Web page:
The Eighties Club
The Politics and Pop Culture of the 1980s
Top 100 Songs of 1984
"The Reflex," Duran Duran; "Out Of Touch," Hall & Oates; "Penny Lover," Lionel Richie

1. "When Doves Cry".....Prince
2. "What's Love Got To Do With It".....Tina Turner
3. "Jump".....Van Halen
4. "Karma Chameleon".....Culture Club
5. "Like A Virgin".....Madonna
6."Hello".....Lionel Richie
7. "Owner Of A Lonely Heart".....Yes
8. "Against All Odds (Take A Look At Me Now)".....Phil Collins
9. "Footloose".....Kenny Loggins
10. "Ghostbusters".....Ray Parker, Jr.
11. "I Just Called To Say I Love You".....Stevie Wonder
12. "Out Of Touch".....Daryl Hall & John Oates
13. "Say Say Say," Paul McCartney & Michael Jackson
14. "I Feel For You".....Chaka Khan
15. "Missing You".....John Waite
16. "Let's Hear It For The Boy".....Deniece Williams
17. "Time After Time".....Cyndi Lauper
18. "The Reflex".....Duran Duran
19. "Dancing In The Dark".....Bruce Springsteen
20. "Caribbean Queen (No More Love On The Run)".....Billy Ocean
21. "Talking In Your Sleep".....The Romantics
22. "Hard Habit To Break".....Chicago
23. "Let's Go Crazy".....Prince & The Revolution
24. "Self Control".....Laura Branigan
25. "The Wild Boys".....Duran Duran
26. "Hold Me Now".....Thompson Twins
27. "Jump (For My Love)".....Pointer Sisters
28. ""Joanna".....Kool & The Gang
29. "Break My Stride".....Matthew Wilder
30. "The Glamorous Life".....Sheila E
31. "Somebody's Watching Me".....Rockwell
32. "Running With The Night".....Lionel Richie
33. "Penny Lover".....Lionel Richie
34. "That's All!".....Genesis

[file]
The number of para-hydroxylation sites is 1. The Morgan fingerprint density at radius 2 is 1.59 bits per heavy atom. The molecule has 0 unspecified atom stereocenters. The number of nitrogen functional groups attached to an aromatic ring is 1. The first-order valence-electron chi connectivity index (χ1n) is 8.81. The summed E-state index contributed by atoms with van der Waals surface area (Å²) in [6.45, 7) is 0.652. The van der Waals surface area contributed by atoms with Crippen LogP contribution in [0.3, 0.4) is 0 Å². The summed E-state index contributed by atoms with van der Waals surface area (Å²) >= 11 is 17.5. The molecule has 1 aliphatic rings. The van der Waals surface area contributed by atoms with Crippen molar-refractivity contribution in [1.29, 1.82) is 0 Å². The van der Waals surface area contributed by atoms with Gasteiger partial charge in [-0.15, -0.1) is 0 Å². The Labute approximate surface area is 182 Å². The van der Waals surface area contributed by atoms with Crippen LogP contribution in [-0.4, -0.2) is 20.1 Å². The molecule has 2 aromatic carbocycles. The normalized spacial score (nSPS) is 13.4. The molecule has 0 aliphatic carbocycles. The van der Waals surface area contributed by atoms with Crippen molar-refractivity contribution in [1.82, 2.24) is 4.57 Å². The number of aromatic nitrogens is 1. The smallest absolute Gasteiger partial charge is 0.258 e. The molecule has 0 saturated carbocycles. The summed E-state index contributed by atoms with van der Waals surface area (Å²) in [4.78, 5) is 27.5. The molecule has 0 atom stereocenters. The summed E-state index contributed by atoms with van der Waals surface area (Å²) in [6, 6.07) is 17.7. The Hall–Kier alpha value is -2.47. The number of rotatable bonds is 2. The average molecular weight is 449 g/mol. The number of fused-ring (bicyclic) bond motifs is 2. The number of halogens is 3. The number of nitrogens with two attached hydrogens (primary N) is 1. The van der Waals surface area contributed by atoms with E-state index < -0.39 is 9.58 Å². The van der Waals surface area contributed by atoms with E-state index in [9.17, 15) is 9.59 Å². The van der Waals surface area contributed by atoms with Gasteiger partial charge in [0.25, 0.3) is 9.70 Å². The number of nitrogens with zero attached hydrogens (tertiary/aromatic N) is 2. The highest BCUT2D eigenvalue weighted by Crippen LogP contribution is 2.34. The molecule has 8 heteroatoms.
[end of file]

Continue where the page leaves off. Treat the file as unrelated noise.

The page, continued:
35. "Stuck On You".....Lionel Richie
36. "She Bop".....Cyndi Lauper
37. "Oh Sherrie".....Steve Perry
38. "99 Luftballons".....Nena
39. "Drive".....The Cars
40. "Here Comes The Rain Again".....Eurythmics
41. "I Guess That's Why They Call It The Blues".....Elton John
42. "Twist Of Fate".....Olivia Newton-John
43. "The Heart of Rock & Roll".....Huey Lewis & The News
44. "Automatic".....Pointer Sisters
45. "Girls Just Want To Have Fun".....Cyndi Lauper
46. "No More Lonely Nights".....Paul McCartney
47. "Infatuation".....Rod Stewart
48. "Better Be Good To Me".....Tina Turner
49. "Sunglasses At Night".....Corey Hart
50. "I Can Dream About You".....Dan Hartman

"Sunglasses At Night," Corey Hart; "I Can Dream About You," Dan Hartman; "The Warrior," Scandal w/ Patty Smyth; "Strut," Sheena Easton

51. "Sister Christian".....Night Ranger
52. "Borderline".....Madonna
53. "Purple Rain".....Prince & The Revolution
54. "Eyes Without A Face".....Billy Idol
55. "State Of Shock".....The Jacksons
56. "The Warrior".....Scandal w/ Patty Smyth
57. "All Through The Night".....Cyndi Lauper
58. "I Want A New Drug".....Huey Lewis & The News
59. "If This Is It".....Huey Lewis & The News
60. "Miss Me Blind".....Culture Club
61. "Sad Songs (Say So Much)".....Elton John
62. "Lucky Star".....Madonna
63. "Almost Paradise".....Mike Reno & Ann Wilson
64. "Cover Me".....Bruce Springsteen
65. "Legs".....ZZ Top
66. "Strut".....Sheena Easton
67. "If Ever You're In My Arms Again".....Peabo Bryson
68. "I Can't Hold Back".....Survivor
69. "To All The Girls I've Loved Before"...Julio Iglesias & Willie Nelson
70. "Love Somebody".....Rick Springfield
71. "You Might Think".....The Cars
72. "Adult Education".....Daryl Hall & John Oates
73. "Breakdance".....Irene Cara
74. "They Don't Know".....Tracey Ullman
75. "I'm So Excited".....Pointer Sisters
76. "Got A Hold On Me".....Fleetwood Mac
77. "Pink Houses".....John Cougar Mellencamp
78. "Thriller".....Michael Jackson
79. "Nobody Told Me".....John Lennon
80. "Let The Music Play".....Shannon
81. "Wrapped Around Your Finger".....The Police
82. "Head Over Heels".....The Go-Gos
83. "Cruel Summer".....Bananarama
84. "Think Of Laura".....Christopher Cross
85. "Magic".....The Cars
86. "Breakin'...There's No Stoppin' Us".....Ollie & Jerry
87. "New Moon On Monday".....Duran Duran
88. "Lights Out".....Peter Wolf
89. "Round And Round".....Ratt
90. "The Longest Time".....Billy Joel
91. "The Language Of Love".....Dan Fogelberg
92. "I Still Can't Get Over Loving You".....Ray Parker, Jr.
93. "Dancing In The Streets".....Shalamar